In disaster situations, NGOs play a crucial role in providing relief and support to affected communities. Effective leadership is essential to ensure that organizations can respond rapidly and effectively to a crisis. What makes up the right leader to deal with these situations? Members of our global team got together recently to unpack those characteristics of leadership and what sort of leadership responses are expected during a crisis, drawing on their observations of recent world events and in their respective regions.
Although it’s clear that most companies are far from ready to communicate a comprehensive masterplan about the future of work logistics (according to a recent McKinsey and Company survey, less than one third of companies have a plan that they have communicated to their staff), murmurings about upcoming in-office ‘policies’ are seeping through the ether, and it’s causing a bit of a ruckus!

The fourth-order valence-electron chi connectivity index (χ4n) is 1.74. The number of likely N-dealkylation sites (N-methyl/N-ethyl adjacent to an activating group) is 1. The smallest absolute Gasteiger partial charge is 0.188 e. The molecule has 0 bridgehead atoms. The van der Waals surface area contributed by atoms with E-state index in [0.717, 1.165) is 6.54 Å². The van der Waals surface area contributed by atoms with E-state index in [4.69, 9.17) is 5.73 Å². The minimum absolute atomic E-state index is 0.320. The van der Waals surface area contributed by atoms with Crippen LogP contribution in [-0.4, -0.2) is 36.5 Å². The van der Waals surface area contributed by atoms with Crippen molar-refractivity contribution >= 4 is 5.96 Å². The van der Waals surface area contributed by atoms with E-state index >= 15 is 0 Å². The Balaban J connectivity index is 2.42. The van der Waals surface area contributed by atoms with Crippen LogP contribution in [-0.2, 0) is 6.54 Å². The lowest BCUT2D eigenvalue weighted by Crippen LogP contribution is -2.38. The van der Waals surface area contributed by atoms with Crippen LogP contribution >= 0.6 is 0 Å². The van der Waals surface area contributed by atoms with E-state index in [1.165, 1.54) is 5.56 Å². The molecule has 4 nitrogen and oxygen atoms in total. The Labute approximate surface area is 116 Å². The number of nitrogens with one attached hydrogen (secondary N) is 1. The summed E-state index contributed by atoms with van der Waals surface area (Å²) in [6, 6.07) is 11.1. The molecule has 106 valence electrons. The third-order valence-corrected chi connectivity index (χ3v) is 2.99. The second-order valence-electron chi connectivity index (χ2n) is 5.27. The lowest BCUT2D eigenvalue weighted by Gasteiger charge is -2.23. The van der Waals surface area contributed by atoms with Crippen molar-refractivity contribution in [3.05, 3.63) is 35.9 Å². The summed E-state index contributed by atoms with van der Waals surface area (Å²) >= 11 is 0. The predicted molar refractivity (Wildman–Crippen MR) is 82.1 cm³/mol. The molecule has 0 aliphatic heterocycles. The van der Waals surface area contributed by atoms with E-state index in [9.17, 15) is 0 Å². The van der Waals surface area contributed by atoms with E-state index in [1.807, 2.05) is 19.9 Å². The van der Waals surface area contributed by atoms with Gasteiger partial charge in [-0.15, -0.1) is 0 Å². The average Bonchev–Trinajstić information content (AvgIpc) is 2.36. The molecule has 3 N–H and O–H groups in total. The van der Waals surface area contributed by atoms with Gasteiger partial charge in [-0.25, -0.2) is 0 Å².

The world of work is rapidly evolving. This evolution has led to a paradigm shift in the approaches to leadership. There are two categories of leadership styles that exist today: old school and new school. Old school leadership styles have been prevalent for decades, including a hierarchical approach where the leader is often autocratic, controlling, and power-driven. The second category, new school leadership styles, is emerging, featuring a more collaborative, democratic, and people-focused approach. In this article, we compare the differences between the old school and new school leadership styles, exploring how they impact the future of work.